09.16.2019 Ted

Busy Days: A Dancing Rabbit Update

Wow! What a busy time of year. We’ve had events or programs of various sorts every weekend for the past three weeks, and there are at least two more weekend programs upcoming. Our tours are still going twice monthly through October, harvests are continual and abundant, and all I can do is keep getting up in the morning and checking off as many things from my list as I can in a day. Ted here at Dancing Rabbit Ecovillage to bring you this week’s news.

Some of our Open House visitors, touring the village.

Gorgeous weather attended our annual Open House a week past, when we opened our doors for afternoon tours to show everyone what we’re up to and what we’re building toward here. I love all the new faces each year, and also those that I’m fairly sure have come in previous years and perhaps just want to see how things have progressed. I also love the opportunity to really get my act together, and get the area around our house and kitchen as spiffed up as the busy season allows, which I had not managed to do to my satisfaction ahead of Singing Rabbit the week prior. It was a pleasure to watch my daughter Aurelia preparing for the week ahead, making rice crispy treats and lovely painted clothes pins to offer to visitors that day. She and Prairie also served as our welcome committee at the table out front. It is amazing how quickly teenagers start taking on the tasks of life and being a full part of the team that keeps it all running, once they find the commitment within.

Fast forward five days, and the village began welcoming the participants in part two of this year’s Natural Building workshop series on Thursday. Hassan is leading workshops on various aspects of natural building, with a focus on natural plasters, this time. The initial tour of various village buildings included stops at our house and kitchen, so I had a chance to say hello, recognize some familiar faces from the spring workshop or our visitor program, and talk a little about our structures. I try to include not just what the structure’s construction consists of, but also the desires we had in designing and building them, as well as what worked as hoped, what fell short, and what I might do differently next time around. The group has been seen at intervals around the village, with the inevitable badges of participation: liberal daubs of plaster on their work clothes. They also joined, and made still more festive, the Mercantile’s Thursday pizza night.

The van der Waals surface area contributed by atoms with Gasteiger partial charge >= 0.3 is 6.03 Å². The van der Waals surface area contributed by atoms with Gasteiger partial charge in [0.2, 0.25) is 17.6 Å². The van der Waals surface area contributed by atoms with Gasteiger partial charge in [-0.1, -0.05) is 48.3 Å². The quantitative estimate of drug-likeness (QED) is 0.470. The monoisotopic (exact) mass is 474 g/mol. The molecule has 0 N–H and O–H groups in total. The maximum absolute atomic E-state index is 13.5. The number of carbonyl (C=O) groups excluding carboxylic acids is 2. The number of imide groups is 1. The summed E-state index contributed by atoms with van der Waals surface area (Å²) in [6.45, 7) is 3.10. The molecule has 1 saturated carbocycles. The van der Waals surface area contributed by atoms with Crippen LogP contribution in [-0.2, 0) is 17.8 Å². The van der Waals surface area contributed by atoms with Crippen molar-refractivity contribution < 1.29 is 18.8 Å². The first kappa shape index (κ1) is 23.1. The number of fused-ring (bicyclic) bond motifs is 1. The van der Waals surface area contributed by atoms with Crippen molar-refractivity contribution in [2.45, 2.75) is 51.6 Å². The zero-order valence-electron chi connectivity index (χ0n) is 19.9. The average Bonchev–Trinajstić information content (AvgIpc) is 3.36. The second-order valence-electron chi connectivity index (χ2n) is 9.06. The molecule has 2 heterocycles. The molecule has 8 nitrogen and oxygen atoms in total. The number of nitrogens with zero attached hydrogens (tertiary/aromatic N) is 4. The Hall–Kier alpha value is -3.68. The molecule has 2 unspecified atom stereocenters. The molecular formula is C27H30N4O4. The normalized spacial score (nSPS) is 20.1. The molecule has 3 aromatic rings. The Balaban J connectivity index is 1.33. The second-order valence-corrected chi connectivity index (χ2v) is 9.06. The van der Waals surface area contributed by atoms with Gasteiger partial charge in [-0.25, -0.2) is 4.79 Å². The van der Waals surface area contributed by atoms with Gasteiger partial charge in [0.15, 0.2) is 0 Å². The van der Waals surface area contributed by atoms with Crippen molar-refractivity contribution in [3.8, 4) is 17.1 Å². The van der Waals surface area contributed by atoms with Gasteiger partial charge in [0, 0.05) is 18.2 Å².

Next weekend the Milkweed Mercantile will host a fibers workshop focused on natural dyes, and the ways people dyed fabrics and fibers when these materials were still worked at home or more locally, and dyed with the plants and products of the Earth that came readily to hand. There is a great group of fiber artisans in the area that we’re lucky to learn from. I’m hoping this series of workshops continues because I’d love to get in on the next one. You can probably still make it to this one if you’re interested; it starts this Friday the 20th and runs through Sunday. Give the Mercantile a call at (660) 883-5522 to learn more and hone your dyeing skills.

Running in the background for me at the moment, as we near the Equinox, are the steady labor and fruits of late summer. Every several days we have a big bowl of snap beans and boxes of tomatoes coming in, as well as sour gherkins, basil, peppers, greens, and various other treats, making for mounds of color gracing our table and other surfaces for days until I can figure out eating, dehydrating, freezing, canning, selling, or giving away the bounty. Prairie and I harvested this year’s crop of potatoes this week as well, making for more mounds of color around the kitchen, though we got those curing on trays under cover as soon as possible and didn’t get to appreciate them over long. The potatoes finally died out in August’s heat while we were in Maine, but I had not wanted to dig them until I had a hope of a cool place to store them for winter eating and spring planting; but I also didn’t want to leave them in the ground past the return of moist soils when they might start sprouting in the ground. My hope is that by the time they’ve cured for a few weeks the nighttime temperatures will have allowed me to cool the root cellar and I’ll be able to get them stored before hard frost threatens their curing on our back porch. 

In addition to our own harvests, I also took delivery of 10 pounds of Concord grapes from Dan’s vineyard, which went straight into our steam juicer to be reduced to a marvelously sweet juice, which we sealed in bottles until needed for a wintertime treat. Later in the week my next food storage task was pickling a couple rounds of dilly beans and sour gherkins. Tereza and Danielle helped stuff jars while I dusted off my latent canning knowledge, borrowed a canning pot from Ben (ours had a hole in it), and mixed up the brine. We were down to just a couple jars left from the last batch we put up in 2016… whew! I love me some dilly beans.